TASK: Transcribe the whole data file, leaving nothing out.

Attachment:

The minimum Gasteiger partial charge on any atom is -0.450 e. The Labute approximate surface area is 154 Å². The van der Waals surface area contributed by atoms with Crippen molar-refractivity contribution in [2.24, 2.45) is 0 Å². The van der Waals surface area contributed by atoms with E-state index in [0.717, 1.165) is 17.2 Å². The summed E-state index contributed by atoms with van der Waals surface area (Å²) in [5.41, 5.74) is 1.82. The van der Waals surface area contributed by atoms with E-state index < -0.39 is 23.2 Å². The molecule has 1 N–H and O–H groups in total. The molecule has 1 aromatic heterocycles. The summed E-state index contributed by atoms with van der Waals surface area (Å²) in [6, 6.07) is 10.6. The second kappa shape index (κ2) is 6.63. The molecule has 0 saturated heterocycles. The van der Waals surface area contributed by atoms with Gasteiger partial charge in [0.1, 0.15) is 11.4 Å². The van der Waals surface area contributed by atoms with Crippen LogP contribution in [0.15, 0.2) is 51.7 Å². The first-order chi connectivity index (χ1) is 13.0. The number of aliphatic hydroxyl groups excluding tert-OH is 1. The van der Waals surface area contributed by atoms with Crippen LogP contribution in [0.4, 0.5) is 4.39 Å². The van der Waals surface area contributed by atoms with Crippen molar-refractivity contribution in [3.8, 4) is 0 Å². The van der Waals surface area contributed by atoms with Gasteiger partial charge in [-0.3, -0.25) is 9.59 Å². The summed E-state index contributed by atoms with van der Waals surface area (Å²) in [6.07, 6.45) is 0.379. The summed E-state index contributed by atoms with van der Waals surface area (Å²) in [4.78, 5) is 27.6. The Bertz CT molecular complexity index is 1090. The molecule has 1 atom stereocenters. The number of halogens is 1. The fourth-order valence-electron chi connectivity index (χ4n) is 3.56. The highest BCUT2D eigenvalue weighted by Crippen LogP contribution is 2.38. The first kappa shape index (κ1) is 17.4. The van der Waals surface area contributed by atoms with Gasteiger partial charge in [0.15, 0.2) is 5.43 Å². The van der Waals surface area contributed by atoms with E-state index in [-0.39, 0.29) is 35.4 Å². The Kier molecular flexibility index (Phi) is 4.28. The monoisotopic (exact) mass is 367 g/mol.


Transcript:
The minimum Gasteiger partial charge on any atom is -0.450 e. The Labute approximate surface area is 154 Å². The van der Waals surface area contributed by atoms with Crippen molar-refractivity contribution in [2.24, 2.45) is 0 Å². The van der Waals surface area contributed by atoms with E-state index in [0.717, 1.165) is 17.2 Å². The summed E-state index contributed by atoms with van der Waals surface area (Å²) in [5.41, 5.74) is 1.82. The van der Waals surface area contributed by atoms with E-state index < -0.39 is 23.2 Å². The molecule has 1 N–H and O–H groups in total. The molecule has 1 aromatic heterocycles. The summed E-state index contributed by atoms with van der Waals surface area (Å²) in [6, 6.07) is 10.6. The second kappa shape index (κ2) is 6.63. The molecule has 0 saturated heterocycles. The van der Waals surface area contributed by atoms with Gasteiger partial charge in [0.1, 0.15) is 11.4 Å². The van der Waals surface area contributed by atoms with Crippen LogP contribution in [0.15, 0.2) is 51.7 Å². The first-order chi connectivity index (χ1) is 13.0. The number of aliphatic hydroxyl groups excluding tert-OH is 1. The van der Waals surface area contributed by atoms with Crippen LogP contribution in [0.4, 0.5) is 4.39 Å². The van der Waals surface area contributed by atoms with Crippen molar-refractivity contribution in [3.8, 4) is 0 Å². The van der Waals surface area contributed by atoms with Gasteiger partial charge in [-0.3, -0.25) is 9.59 Å². The summed E-state index contributed by atoms with van der Waals surface area (Å²) in [6.07, 6.45) is 0.379. The summed E-state index contributed by atoms with van der Waals surface area (Å²) in [4.78, 5) is 27.6. The Bertz CT molecular complexity index is 1090. The molecule has 1 atom stereocenters. The number of halogens is 1. The fourth-order valence-electron chi connectivity index (χ4n) is 3.56. The highest BCUT2D eigenvalue weighted by Crippen LogP contribution is 2.38. The first kappa shape index (κ1) is 17.4. The van der Waals surface area contributed by atoms with Gasteiger partial charge in [0.15, 0.2) is 5.43 Å². The van der Waals surface area contributed by atoms with E-state index in [-0.39, 0.29) is 35.4 Å². The Kier molecular flexibility index (Phi) is 4.28. The monoisotopic (exact) mass is 367 g/mol.